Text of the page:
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    Aisenberg prosecutors suffer setback in court

    A judge in the case of a girl who vanished in 1997 calls tapes of her parents "largely inaudible.''


    © St. Petersburg Times, published November 14, 2000

    TAMPA -- Fourteen months after prosecutors said they had sensational audiotapes of Steven and Marlene Aisenberg discussing the death of their missing 5-month-old daughter, the case against the couple is foundering.

    In a ruling made public Monday, Judge Steven Merryday said he had listened to the tapes and found them "largely inaudible" and of generally poor quality.

    The judge appears to be leaning toward finding the tapes inadmissible, said former federal prosecutor Steve Crawford. Such a decision would cripple the prosecution's case against the Aisenbergs, accused of conspiring to cover up the disappearance of their infant daughter Sabrina.

    "It's like a warning shot over the prosecution's bow," Crawford said. "This gives them a chance to dismiss the case."

    Merryday gave federal prosecutors until Nov. 22 to submit a statement of how they plan to use the recordings to prove their case at trial. A spokesman for the U.S. Attorney's Office said prosecutors would comply.

    At issue are the tapes made by Hillsborough sheriff's detectives investigating the disappearance of Sabrina Aisenberg from her home in Brandon on Nov. 24, 1997. Investigators became suspicious of the Aisenbergs after they turned up no evidence of an intruder, and obtained a court order to bug the Aisenberg home.

    In indicting the Aisenbergs last year on charges of conspiracy and making false statements, prosecutors released partial transcripts they had made from the tapes.

    At one point, Steven Aisenberg was quoted as saying: "We need to discuss the way that we can beat the charge. I would never break from the family pact and our story even if the police were to hold me down. We will do what we have to do."

    Marlene Aisenberg reportedly told her husband 29 days after Sabrina disappeared: "The baby's dead and buried! It was found dead because you did it! The baby's dead no matter what you say -- you just did it!"

    Merryday did not refer to specific quotes in his ruling, but said he could not hear at least some of the statements provided in the transcripts. He also said he couldn't hear large sections of conversation on the parts prosecutors did not make public.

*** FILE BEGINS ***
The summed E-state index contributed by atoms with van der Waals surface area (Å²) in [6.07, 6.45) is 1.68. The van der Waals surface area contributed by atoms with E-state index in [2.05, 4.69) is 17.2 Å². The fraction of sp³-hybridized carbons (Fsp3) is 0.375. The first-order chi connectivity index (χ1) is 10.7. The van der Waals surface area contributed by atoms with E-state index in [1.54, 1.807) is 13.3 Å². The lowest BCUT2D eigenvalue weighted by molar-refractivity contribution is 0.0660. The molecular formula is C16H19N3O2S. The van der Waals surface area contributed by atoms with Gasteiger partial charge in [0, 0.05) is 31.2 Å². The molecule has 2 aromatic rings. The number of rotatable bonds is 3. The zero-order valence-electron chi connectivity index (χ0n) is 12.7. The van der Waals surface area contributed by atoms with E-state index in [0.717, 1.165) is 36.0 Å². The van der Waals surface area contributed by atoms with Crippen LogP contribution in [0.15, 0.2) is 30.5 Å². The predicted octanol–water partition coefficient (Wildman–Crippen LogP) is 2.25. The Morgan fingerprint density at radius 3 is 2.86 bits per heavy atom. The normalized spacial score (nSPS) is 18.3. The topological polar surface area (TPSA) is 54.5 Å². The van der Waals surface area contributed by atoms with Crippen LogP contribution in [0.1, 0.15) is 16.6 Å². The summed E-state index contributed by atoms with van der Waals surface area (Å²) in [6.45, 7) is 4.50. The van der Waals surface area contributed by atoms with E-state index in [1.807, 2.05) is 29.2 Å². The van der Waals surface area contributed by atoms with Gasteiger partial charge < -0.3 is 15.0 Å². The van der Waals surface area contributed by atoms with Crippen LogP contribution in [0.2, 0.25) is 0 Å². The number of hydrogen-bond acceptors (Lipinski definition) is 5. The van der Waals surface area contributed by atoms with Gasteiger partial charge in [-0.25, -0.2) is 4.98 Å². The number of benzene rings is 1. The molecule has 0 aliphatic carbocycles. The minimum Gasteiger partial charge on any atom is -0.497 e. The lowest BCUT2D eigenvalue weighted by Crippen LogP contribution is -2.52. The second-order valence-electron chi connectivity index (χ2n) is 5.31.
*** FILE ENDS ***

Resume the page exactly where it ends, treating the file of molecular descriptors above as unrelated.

On top of that, Merryday made it clear that simply being able to hear any of the words does not make the tapes acceptable. Jurors would have to be able to reasonably determine the context in which the speaker used the words, he said.

    "A juror should not arrive at an interpretation of a recording based on mere speculation and unleavened imagination, stimulated by an occasional verbal fragment ... plucked from its intended context and placed provocatively in the juror's way," Merryday wrote in the ruling.

    While Merryday has not yet ruled on whether the tapes are admissible, he did deny the prosecution's pitch to play the tapes at trial and rule on admissibility after the jury had listened to them.

    "He made it clear that he does not want the jury put in a position to guess about what's on the tapes," said John Fitzgibbons, another former prosecutor.

    The Aisenbergs' lawyers, Barry Cohen and Todd Foster, have maintained they could not hear what the government said was on the tapes.

    The tapes are being challenged on another front, too.

    Before a different federal judge, the defense lawyers filed a 116-page motion this year arguing that misrepresentations and omissions of facts were used to apply for permission to place the bugging devices. That judge could rule the tapes inadmissible if he finds something wrong with the way the authorities obtained permission to bug the house.

    A hearing in that matter is scheduled for December.

    Merryday's ruling leaves the prosecution in a bind, Fitzgibbons said.

    Merryday could decide that the tapes are inadmissible, a distinct possibility given the language in the ruling, Fitzgibbons said.

    Even if he doesn't, the ruling forces the prosecutors to say publicly how they plan to use the tapes in their case. That gives the defense attorneys a look at the prosecution's trial strategy, a distinct advantage in the secretive federal system.

    "The government has to know they are on the ropes," Fitzgibbons said. "If they have something else up their sleeve, this would seem the time to bring it out."

    Sabrina Aisenberg has never been found. The Aisenbergs have denied any wrongdoing.

    - Graham Brink can be reached at (813) 226-3365 or

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